If you ask any professional sportsperson what it takes to be a winner, one of the things they are guaranteed to say is continually trying to improve. That principle applies whether you are #1 in the world at your sport or an absolute beginner. It also applies to all disciplines within games, so whether it is sprint speeds, your stamina, your eye-to-ball coordination, or in this case, vertical jumping, practicing, and working on your technique will pay dividends.
In this article, we are going to go through several workouts, which each bring something to the table in terms of improving your vertical jump. They are all relatively straightforward, although some do require additional equipment which we’ll explain. Before we look at them, we recommend you that you check out ‘The Jump Manual,’ which is a top-rated vertical jump training program that provides lots of workouts, techniques, tips, and advice that can improve your vertical jump.
In the Beginning
Before you start the exercises to improve your vertical jump, there are three things you must do. The first is to commit yourself 100% to improvement and picture in your mind’s eye you jumping higher than ever before. With this sort of mindset, it will help you continue even during the toughest of workouts.
Second, you need to measure your current vertical jump. This is done by measuring how high you can stretch and then measuring how high you can jump from a standing start and noting the difference. Assuming you have stopped growing, this gives you a way of checking your progress and how much you are improving.
Now that we have the ‘admin’ sorted you can get into your sports gear, but before diving right into the workouts, always ensure that you take 5-10 minutes beforehand to warm up. This will ensure that you won’t suffer sprains and strains to your muscles due to them being cold.
7 Workouts to Increase Your Vertical Jump
While we only have room for 7 workouts in this article, if you want to see a more comprehensive program of workouts then head over to ‘The Jump Manual’ where you will find video workouts, exercise techniques and advanced methods to help you jump higher.
Single Leg Squat
This targets your hamstrings and quads. The workout starts with you standing on one leg. If you find you are losing balance hold your arms out in front of you.
Bring the other leg forward and lift its foot slightly. At the same time bend the knee of your supporting leg and start to squat on it. As you become more adept at this, try to move closer to the floor each time. Repeat this for each leg 10 times and try do 3 sets of these during each session.
Bulgarian Split Squats
This workout is great for enhancing your quad muscles, hamstrings and calves, plus it is a good way to stretch your hip flexors.
The workout starts with you standing in front of a bench or similar, and you also need dumbbells or weights you can hold in each hand. Place one foot behind you and rest it on the bench. Move your body weight on to your front leg, and then bend that leg at the knee. You then push yourself back up into the starting position. Repeat 6 times at least for each leg and try to do 2 or 3 of these each training session.
Hip Flexor Stretch
This is similar to the previous exercise but without the weights and bench. You place one leg behind you, with it bent at the knee, and place the other in front of you, also bent at the knee. It is important that the rear knee joint is at a 90° angle. Proceed to move your weight forward until you feel stretching in your femur region and hold in that position for a couple of seconds. Repeat these 10 times for each leg.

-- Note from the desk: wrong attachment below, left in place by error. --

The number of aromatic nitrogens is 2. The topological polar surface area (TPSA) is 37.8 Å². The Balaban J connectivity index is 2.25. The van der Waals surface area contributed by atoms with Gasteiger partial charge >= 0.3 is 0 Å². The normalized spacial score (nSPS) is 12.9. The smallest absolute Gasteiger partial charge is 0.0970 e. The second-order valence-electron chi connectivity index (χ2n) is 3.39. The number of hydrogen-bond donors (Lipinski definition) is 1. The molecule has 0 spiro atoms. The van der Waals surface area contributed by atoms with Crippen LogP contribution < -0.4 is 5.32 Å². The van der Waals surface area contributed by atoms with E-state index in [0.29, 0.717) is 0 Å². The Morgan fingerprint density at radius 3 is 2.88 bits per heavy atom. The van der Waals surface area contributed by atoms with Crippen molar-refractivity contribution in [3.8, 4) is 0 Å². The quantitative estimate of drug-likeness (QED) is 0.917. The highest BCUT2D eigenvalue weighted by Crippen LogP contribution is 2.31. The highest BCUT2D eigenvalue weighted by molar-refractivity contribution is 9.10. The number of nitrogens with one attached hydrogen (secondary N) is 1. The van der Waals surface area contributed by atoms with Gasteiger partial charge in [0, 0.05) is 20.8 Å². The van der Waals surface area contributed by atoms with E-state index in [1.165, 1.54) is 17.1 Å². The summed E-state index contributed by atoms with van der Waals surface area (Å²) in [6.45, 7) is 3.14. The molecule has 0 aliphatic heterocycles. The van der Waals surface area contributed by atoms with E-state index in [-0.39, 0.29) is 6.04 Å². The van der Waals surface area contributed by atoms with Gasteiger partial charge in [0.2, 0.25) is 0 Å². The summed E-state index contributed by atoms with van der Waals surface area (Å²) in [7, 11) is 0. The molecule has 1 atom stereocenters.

These are a lot of fun, but also quite a challenge too. You need a box or platform that is about the same height as your measured best vertical jump.
For example, if your vertical jump maximum is 20 inches make the box 18 to 20 inches high. Stand on the box and jump off it. As soon as your feet touch the floor you need to jump back onto the box right away. This should program your muscles to get used to jumping at least to this height. Repeat these 8 times and try to do 1 or 2 sets within each session.
You’ll need some kind of weight you can hold about you for this. Stand upright with your knees slightly bent and bring the weight above your head.
Keeping the weight above you make a lunging movement forward so that your front knee is bent and positioned directly above your foot. The next movement you take is to return to a standing position. Now repeat the lunge using the other foot in front this time. Repeat 10 times for each leg. This workout is designed to improve your stability and your balance plus it works the quads and glutes.
Weighted Step Ups
This workout works the quadriceps and is also very beneficial for your hamstrings and calves. Basically, this is an exercise for building strength in those areas, while improving your balance too.
You can use either a barbell across your shoulders or a dumbbell in each hand. With either a strong box or bench in front of you, step up using one leg and then lift your other leg up. You then step backward from the bench one foot at a time. Alternate between your right and left legs in terms of which one steps up first. Repeat these 10 reps for each leg.
This is one that everyone should know. It builds endurance, strength, and power, which are all essential for jumping higher. Using a weight across your shoulders you slowly bend your knees so that the angles of both your hip joints and your knee joints are virtually the same. Lift yourself back to the starting position and repeat for up to 10 squats per set, and three sets per session.
This article is evidence-based, verified by Blake Conner, Certified Strength, and Conditioning Specialist. We have so many different “advanced” pieces of equipment to train with...
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